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ProGRP: New serum marker for lung cancer

Pictogramme horloge Laurence STROMPF Pictogramme horloge November 2017

ProGRP has been available at Eurofins Biomnis since early October. It is the precursor of GRP, which is a neuropeptide identified in 1983 in SCLC but which has a half-life that is too short to allow it to be used as a marker.

Lung cancer (LC) is the fourth most common form of cancer, after prostate cancer, breast cancer and colorectal cancer. Its incidence is stable worldwide in men, but it has been increasing steadily in women since the 1980s. In 2012, average age at diagnosis was 67 years old in men and 66 years old in women, with net survival of diagnosed patients between 1989 and 2004 averaging out, in both sexes, at 43% at 1 year, 14% at 5 years and 9% at 10 years.

Almost all LCs are carcinomas (99%). They can be divided up into two major categories: NSC (Non-Small Cell) LCs, which are of epithelial origin and account for 80% of cases; and SC (Small Cell) LCs, which have neuroendocrine characteristics, making up the remaining 20%.

Various markers are already used regularly in follow-up of LC: Cyfra 21-1 and SCC, which may or may not be coupled with ACE for NSCLC, with NSE used for SCLC accompanied by Chromogranin A in some cases. More specifically, NSE and Cyfra 21-1 are used for a crucial differential diagnosis between NSCLC and SCLC, as they must be treated differently.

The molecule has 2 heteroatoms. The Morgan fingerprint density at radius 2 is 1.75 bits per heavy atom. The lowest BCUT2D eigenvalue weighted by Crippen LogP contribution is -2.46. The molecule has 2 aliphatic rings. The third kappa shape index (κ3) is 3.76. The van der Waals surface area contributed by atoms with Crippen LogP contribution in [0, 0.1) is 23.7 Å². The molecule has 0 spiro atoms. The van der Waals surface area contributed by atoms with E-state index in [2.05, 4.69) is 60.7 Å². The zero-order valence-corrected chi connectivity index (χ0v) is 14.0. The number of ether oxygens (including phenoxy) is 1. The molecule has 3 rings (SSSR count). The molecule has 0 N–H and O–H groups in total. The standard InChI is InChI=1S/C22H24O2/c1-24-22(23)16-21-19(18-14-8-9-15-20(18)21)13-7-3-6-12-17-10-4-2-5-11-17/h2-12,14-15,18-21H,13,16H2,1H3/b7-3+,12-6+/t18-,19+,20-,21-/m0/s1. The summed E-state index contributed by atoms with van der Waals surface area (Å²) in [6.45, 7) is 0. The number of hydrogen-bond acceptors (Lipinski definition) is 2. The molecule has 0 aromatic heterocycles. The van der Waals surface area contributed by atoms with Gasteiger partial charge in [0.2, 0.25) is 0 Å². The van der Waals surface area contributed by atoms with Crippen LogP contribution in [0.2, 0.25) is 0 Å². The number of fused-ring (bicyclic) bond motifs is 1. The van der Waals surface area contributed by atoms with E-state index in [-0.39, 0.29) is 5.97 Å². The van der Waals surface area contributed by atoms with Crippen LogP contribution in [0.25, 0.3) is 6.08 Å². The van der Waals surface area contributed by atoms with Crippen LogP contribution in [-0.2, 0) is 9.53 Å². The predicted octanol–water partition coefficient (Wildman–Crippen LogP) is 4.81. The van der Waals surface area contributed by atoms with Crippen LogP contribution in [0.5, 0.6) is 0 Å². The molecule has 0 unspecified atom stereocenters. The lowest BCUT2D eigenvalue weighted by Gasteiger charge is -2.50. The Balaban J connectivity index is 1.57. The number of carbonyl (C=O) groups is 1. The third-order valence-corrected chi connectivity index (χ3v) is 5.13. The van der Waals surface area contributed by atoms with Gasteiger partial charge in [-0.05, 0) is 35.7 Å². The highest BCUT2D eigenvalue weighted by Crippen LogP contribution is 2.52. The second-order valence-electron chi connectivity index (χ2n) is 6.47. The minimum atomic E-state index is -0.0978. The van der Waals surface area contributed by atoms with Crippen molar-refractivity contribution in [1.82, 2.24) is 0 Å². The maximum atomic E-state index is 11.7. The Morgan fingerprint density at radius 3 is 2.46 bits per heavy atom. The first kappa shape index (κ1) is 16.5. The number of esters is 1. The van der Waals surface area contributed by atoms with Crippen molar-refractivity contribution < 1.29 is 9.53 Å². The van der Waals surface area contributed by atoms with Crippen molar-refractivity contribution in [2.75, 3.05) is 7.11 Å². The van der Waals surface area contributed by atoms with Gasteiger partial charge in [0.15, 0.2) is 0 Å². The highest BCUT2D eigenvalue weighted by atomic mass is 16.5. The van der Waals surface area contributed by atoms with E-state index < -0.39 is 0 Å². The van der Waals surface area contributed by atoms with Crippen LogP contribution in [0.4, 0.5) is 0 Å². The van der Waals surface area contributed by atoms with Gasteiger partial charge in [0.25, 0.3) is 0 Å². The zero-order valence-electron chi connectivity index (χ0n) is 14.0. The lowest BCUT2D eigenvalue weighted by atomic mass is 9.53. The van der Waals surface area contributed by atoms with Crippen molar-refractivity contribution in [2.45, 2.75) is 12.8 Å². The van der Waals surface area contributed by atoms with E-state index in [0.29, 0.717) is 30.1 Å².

Nonetheless, these serum markers are not specific to the lung nor to the tumour process, meaning that it is essential to develop new markers, so as to improve the sensitivity and specificity linked to their use.

To this end, ProGRP has been available at Eurofins Biomnis since early October. It is the precursor of GRP, which is a neuropeptide identified in 1983 in SCLC but which has a half-life that is too short to allow it to be used as a marker.

By preference, ProGRP is used in LC:

  • In assisting with a primary diagnosis of SCLC

Its sensitivity and correlation with the histological type are better than that of NSE and its concentration is also correlated to tumour extension. However, the sensitivity of ProGRP can still be increased by between 14 and 23% according to studies in association with NSE.

The probability of having SCLC is 93% for a serum concentration of ProGRP in excess of 150 pg/ml.

  • In assisting with the differentiation of LC from other cancer pathologies

Concentrations of ProGRP are:

  • Less than 100 pg/ml in 96.4% of NSCLCs and 90% of neuroendocrine cancers;
  • More than 200 pg/ml in 60% of SCLCs but also 80% of medullary thyroid cancers.

 

  • In assisting with the differentiation between LC and a benign (non renal) disorder

Concentrations of ProGRP are less than 100 pg/ml in all cases, and even less than 50 pg/ml for 88.6% of lung diseases and 83.3% of other benign pathologies (liver, metabolic, autoimmune, inflammatory, etc.).


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